A 56-year-old female was referred by her primary care physician to a neurologist. The patient’s primary care physician noted neck pain and numbness of the upper extremities, left greater than right, present for 1 year. Her medications were lisinopril 5 mg daily, Lyrica 50 mg 3 times daily, Flexeril 10 mg 3 times daily, Mobic 15 mg daily, and Nexium 40 mg daily. Her primary care physician noted that she had lumbar laminectomy for disk herniation in the past for low back pain and tingling of the left leg. He also noted that the MRI of her cervical spine was abnormal and requested a neurological evaluation. It revealed an abnormal signal intensity C2-3 affecting posterior columns with the radiologist’s comment of “could account for arm numbness and tingling.” The x-ray of her cervical spine performed on 11/5/2012 ordered by her primary care physician showed moderate degenerative changes. The x-ray of her lumbar spine performed on 2/23/2012 showed similar findings.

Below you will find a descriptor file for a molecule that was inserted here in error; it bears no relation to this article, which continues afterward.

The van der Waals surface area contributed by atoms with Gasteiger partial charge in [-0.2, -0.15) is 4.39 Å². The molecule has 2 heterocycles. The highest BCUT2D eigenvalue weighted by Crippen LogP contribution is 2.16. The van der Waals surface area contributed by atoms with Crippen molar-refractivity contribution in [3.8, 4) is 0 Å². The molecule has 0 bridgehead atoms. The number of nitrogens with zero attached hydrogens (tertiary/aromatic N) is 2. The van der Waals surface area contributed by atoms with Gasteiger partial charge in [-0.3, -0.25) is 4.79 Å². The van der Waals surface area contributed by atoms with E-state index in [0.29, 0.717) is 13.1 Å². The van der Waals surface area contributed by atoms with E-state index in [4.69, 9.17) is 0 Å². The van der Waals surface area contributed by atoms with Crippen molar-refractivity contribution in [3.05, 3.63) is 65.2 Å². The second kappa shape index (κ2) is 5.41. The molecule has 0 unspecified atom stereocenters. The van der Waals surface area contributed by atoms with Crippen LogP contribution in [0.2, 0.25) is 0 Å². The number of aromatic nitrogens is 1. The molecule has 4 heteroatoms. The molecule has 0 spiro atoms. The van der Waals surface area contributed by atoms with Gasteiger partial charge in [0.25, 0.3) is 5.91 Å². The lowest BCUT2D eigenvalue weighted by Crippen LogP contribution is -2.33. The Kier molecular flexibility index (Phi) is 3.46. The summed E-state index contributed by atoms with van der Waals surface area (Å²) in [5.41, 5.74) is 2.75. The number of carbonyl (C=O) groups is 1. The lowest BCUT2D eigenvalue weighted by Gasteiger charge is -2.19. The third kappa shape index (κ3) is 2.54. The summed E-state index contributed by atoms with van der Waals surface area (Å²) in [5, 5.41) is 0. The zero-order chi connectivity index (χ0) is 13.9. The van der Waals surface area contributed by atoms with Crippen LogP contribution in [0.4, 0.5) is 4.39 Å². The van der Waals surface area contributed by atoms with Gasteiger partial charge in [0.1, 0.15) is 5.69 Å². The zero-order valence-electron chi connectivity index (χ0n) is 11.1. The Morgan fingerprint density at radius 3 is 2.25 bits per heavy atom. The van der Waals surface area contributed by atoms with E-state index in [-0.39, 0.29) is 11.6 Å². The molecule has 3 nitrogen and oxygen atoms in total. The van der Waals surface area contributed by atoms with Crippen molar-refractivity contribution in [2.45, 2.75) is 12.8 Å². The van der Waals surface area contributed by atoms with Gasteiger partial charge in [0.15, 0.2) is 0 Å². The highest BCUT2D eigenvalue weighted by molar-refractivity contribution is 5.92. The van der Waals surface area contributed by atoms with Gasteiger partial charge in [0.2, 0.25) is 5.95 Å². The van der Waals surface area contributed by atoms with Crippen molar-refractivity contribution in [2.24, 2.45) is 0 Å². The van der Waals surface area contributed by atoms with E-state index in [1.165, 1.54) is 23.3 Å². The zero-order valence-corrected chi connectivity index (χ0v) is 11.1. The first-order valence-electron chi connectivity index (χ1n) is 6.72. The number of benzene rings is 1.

The neurologist first saw the patient on 12/10/2012 for the abnormal cervical spine MRI. The patient’s complaints were “neck pain; left neck and arm numb; right arm and right knee; losing urine; and generalized weakness on the left.” The patient also complained that she “also feels ‘dead’ hips down, [d]izzy spells several times, no energy, difficult to concentrate.” The neurologist noted the “neuro exam essentially normal.” The neurologist’s diagnoses were demyelinating disease; paresthesias of face and her extremities, vertigo, and memory loss. The neurologist ordered the following tests: EMG/NCV lower extremities, though later she also did upper extremities; MRI of the brain; neuromuscular junction tests with EMG; BAER with vestibular testing; VEP; EEG, overnight; and EEG awake and sleep with digital analysis 95957.
The upper extremity EMG/NCV study was performed on 1/3/2013. She tested 4 motor nerves, 5 sensory nerves, and F waves. The neurologist tested every muscle, which was present in the upper extremities. The results of the study were normal.
The electrodiagnostic study of the lower extremities were performed on 1/10/2013. The neurologist tested 4 motor nerves, 6 sensory nerves, 2 H reflexes, bilateral F waves of the motor nerves. She did a needle EMG of all muscles in the lower extremities and paraspinal muscles. The results of the study were normal.